As I write this at least one looming civilizational disaster has been averted: a second term as US president will not happen for Donald Trump, the man whom biographer David Cay Johnston called “the greatest con artist in the history of the world.” Buddhists, or at least this Buddhist, can greet this news with joy. The election results have concrete benefits for those who have been hurt by the policies of the Trump administration or are vulnerable to such harm—which actually includes every living being because Trump’s ecological policies have contributed to hastening the destruction of the environment and causing the deaths of billions of wild animals every year. Whatever one thinks of President-elect Joe Biden, his victory seems to have moved us away from the dark timeline and toward the possibility of positive change for the world. 

Some will object to a Buddhist weighing in on politics. They may not believe that Buddhism has a political heart or that its tenets can guide our political aspirations and commitments, or they may hold that the separation of church and state should be upheld in all situations. But Buddhism has never been entirely separate from the political world, and pretending otherwise makes us likely to repeat the mistakes of the past.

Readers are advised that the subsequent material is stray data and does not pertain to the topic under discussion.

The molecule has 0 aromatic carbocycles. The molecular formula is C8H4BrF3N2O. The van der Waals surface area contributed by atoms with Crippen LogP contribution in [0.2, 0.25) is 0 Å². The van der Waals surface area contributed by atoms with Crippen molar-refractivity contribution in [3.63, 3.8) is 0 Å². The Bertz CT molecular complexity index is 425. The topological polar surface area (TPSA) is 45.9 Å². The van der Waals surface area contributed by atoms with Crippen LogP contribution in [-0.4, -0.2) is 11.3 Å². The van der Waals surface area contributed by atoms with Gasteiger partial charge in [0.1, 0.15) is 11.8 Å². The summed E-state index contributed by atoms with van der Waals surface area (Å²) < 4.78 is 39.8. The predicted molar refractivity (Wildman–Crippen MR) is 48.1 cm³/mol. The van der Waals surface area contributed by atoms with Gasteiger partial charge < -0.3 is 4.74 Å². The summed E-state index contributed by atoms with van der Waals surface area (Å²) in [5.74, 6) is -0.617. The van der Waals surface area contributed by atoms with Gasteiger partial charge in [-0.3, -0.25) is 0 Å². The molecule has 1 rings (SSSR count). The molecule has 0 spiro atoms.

History shows—abundantly—that there is no magic shield to protect Buddhism from exploitation by ill-intentioned politicians and intellectuals. The 20th Century furnishes us with many examples. In the 1930s, Julius Evola, an Italian fascist and anti-Semitic conspiracy theorist, wrote a glowing appreciation of the teachings of the historical Buddha called The Doctrine of Awakening. In the Pali canon, he found a heroic “Aryan” morality; the fact that Buddhists were using the term to subvert the then-popular notion that nobility comes from an ethnic heritage was apparently lost on Evola. Meanwhile, in Japan, some Zen Buddhist teachers used teachings on emptiness and not-self to justify “selfless killing” in the service of the country’s imperialist war.